More than just cold weather — the winter can be a stressful time. Aromatherapy may be a low-risk, stress management strategy for RA Warriors.
By now, you’re probably heard it dozens of time: stress and rheumatoid arthritis do not mix. But, with the challenges of life and RA, stress can be nearly impossible to avoid.
Research has found that people with RA who also have post-traumatic stress disorder (PTSD) have worse patient-reported outcomes. Not only that, research focusing on physiological changes found that stress could alter immune system functioning.
To learn more about the research connecting stress and RA, click here
One potential stress management tactic: aromatherapy
What is aromatherapy?
Aromatherapy is a complementary and alternative medicine classified by the National Institute of Health (NIH) as an “alternative medical system.” It also goes by the name: essential oil therapy.
The name ‘aromatherapie’ was coined by French chemist and perfume-developer Rene-Maurice Gattefosse in 1937. This name was used to differentiate the medical uses of essential oils from those used for perfume.
As defined by the National Association for Holistic Aromatherapy, aromatherapy is the “art and science of utilizing naturally extracted aromatic essences from plants to balance, harmonize and promote the health of body, mind and spirit.”
The research into the effectiveness of aromatherapy is not particularly robust. A study highlighted by the NIH found limited benefit when exploring lavender and lemon scents — though there were reductions of stress hormones when using aromatherapy following stressors. Other studies have found mixed results on a number of symptoms including nausea-, pain-, stress-, and anxiety-relief.
In general, the research offers some promise. But, it is relatively inconclusive.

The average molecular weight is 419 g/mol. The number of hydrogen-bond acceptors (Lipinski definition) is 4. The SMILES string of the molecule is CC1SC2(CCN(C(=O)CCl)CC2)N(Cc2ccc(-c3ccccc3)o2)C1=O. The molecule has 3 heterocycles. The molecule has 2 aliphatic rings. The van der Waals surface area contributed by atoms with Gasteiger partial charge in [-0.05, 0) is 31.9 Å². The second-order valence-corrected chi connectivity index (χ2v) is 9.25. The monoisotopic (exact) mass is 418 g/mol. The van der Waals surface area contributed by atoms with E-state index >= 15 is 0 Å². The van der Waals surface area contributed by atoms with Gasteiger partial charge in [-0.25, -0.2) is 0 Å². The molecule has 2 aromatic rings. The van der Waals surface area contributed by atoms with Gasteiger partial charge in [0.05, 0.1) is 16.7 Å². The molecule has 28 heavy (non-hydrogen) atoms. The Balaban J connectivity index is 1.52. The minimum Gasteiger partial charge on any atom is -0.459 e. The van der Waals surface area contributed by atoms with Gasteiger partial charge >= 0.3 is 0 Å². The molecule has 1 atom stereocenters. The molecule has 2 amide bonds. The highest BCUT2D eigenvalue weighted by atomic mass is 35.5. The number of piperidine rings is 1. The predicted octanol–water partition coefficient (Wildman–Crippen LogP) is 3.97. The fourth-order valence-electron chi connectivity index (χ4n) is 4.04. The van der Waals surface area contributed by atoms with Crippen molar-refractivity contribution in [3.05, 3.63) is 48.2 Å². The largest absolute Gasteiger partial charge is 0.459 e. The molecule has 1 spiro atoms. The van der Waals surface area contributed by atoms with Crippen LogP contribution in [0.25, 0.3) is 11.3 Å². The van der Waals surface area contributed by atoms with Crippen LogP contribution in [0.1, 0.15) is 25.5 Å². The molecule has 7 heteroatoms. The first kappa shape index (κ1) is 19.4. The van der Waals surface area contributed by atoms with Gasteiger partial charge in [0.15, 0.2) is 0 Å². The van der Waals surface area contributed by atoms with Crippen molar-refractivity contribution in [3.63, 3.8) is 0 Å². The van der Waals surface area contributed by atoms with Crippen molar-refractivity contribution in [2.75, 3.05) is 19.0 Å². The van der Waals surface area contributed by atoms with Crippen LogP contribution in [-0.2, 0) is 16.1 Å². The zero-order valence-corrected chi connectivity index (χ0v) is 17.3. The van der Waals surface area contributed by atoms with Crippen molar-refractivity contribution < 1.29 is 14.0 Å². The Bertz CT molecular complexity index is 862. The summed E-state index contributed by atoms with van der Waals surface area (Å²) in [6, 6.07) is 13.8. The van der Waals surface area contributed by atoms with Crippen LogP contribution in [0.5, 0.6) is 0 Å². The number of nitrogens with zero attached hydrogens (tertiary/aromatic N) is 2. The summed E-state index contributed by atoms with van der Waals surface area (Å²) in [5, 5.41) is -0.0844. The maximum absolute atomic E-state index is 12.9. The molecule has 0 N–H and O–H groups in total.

Is aromatherapy safe?
Essential oils are generally considered safe and do not need to be approved by the FDA. (For more regulatory information, see the FDA explanation of aromatherapy here.)
However, depending on the application method used, there can be unintended side effects. People with many allergies or anaphylaxis may want to avoid essential oils or a consult their RA treatment team before trying any aromatherapy options.
The National Association of Holistic Aromatherapy provides additional insights into essential oils to avoid for pregnant women and essential oils that are more likely to be skin irritants.
The most popular essential oils
From Aromatherapy.com, here are some of the most popular essential oils and their potential therapeutic benefits:
- Use: soothing characteristics; calming
- Use: stress reduction; depression, anxiety
- NOTE: known to cause skin issues and can have negative impacts when combined with UV/sunlight
- Use: stress reduction
- Use: fights fatigue and depression; stress reduction
- Use: enhances mood; sharpens focus
- Use: mental stimulation; enhanced memory and focus
- Tea Tree
- Use: immune booster; fighting infection
Methods of using aromatherapy
Different essential oils can be applied in various ways. Always be sure to use them appropriately based on the product that you are using. If you have questions, be sure to consult a clinician.
For additional application instructions and insights, learn more here
Methods of application include:
- Massage/body oil
- Lotions and creams
- Steam inhalation
- Diffusers and spritzers